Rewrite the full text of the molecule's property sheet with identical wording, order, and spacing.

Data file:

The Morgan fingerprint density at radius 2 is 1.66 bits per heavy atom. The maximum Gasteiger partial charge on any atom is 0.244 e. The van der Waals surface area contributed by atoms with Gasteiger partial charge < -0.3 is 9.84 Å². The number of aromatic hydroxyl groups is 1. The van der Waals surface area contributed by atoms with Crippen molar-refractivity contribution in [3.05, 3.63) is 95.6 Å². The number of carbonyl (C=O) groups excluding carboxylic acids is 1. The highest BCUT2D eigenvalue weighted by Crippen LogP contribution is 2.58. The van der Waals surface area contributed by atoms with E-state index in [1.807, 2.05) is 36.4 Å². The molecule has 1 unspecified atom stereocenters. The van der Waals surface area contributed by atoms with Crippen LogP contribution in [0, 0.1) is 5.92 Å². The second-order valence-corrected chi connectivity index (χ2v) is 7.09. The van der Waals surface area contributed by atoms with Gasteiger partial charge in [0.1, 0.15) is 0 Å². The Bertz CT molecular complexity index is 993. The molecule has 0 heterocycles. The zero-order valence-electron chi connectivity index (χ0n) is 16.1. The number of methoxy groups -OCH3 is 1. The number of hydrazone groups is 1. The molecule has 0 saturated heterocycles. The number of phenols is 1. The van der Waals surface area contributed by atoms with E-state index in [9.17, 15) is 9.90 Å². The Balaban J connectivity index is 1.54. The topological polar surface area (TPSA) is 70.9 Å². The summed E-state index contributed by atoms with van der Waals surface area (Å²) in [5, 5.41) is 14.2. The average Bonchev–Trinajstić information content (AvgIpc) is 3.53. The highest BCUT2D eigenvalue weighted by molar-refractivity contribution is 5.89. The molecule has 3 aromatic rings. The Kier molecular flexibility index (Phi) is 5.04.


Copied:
The Morgan fingerprint density at radius 2 is 1.66 bits per heavy atom. The maximum Gasteiger partial charge on any atom is 0.244 e. The van der Waals surface area contributed by atoms with Gasteiger partial charge < -0.3 is 9.84 Å². The number of aromatic hydroxyl groups is 1. The van der Waals surface area contributed by atoms with Crippen molar-refractivity contribution in [3.05, 3.63) is 95.6 Å². The number of carbonyl (C=O) groups excluding carboxylic acids is 1. The highest BCUT2D eigenvalue weighted by Crippen LogP contribution is 2.58. The van der Waals surface area contributed by atoms with E-state index in [1.807, 2.05) is 36.4 Å². The molecule has 1 unspecified atom stereocenters. The van der Waals surface area contributed by atoms with Crippen LogP contribution in [0, 0.1) is 5.92 Å². The second-order valence-corrected chi connectivity index (χ2v) is 7.09. The van der Waals surface area contributed by atoms with Gasteiger partial charge in [0.1, 0.15) is 0 Å². The Bertz CT molecular complexity index is 993. The molecule has 0 heterocycles. The zero-order valence-electron chi connectivity index (χ0n) is 16.1. The number of methoxy groups -OCH3 is 1. The number of hydrazone groups is 1. The molecule has 0 saturated heterocycles. The number of phenols is 1. The van der Waals surface area contributed by atoms with E-state index in [9.17, 15) is 9.90 Å². The Balaban J connectivity index is 1.54. The topological polar surface area (TPSA) is 70.9 Å². The summed E-state index contributed by atoms with van der Waals surface area (Å²) in [5, 5.41) is 14.2. The average Bonchev–Trinajstić information content (AvgIpc) is 3.53. The highest BCUT2D eigenvalue weighted by molar-refractivity contribution is 5.89. The molecule has 3 aromatic rings. The Kier molecular flexibility index (Phi) is 5.04.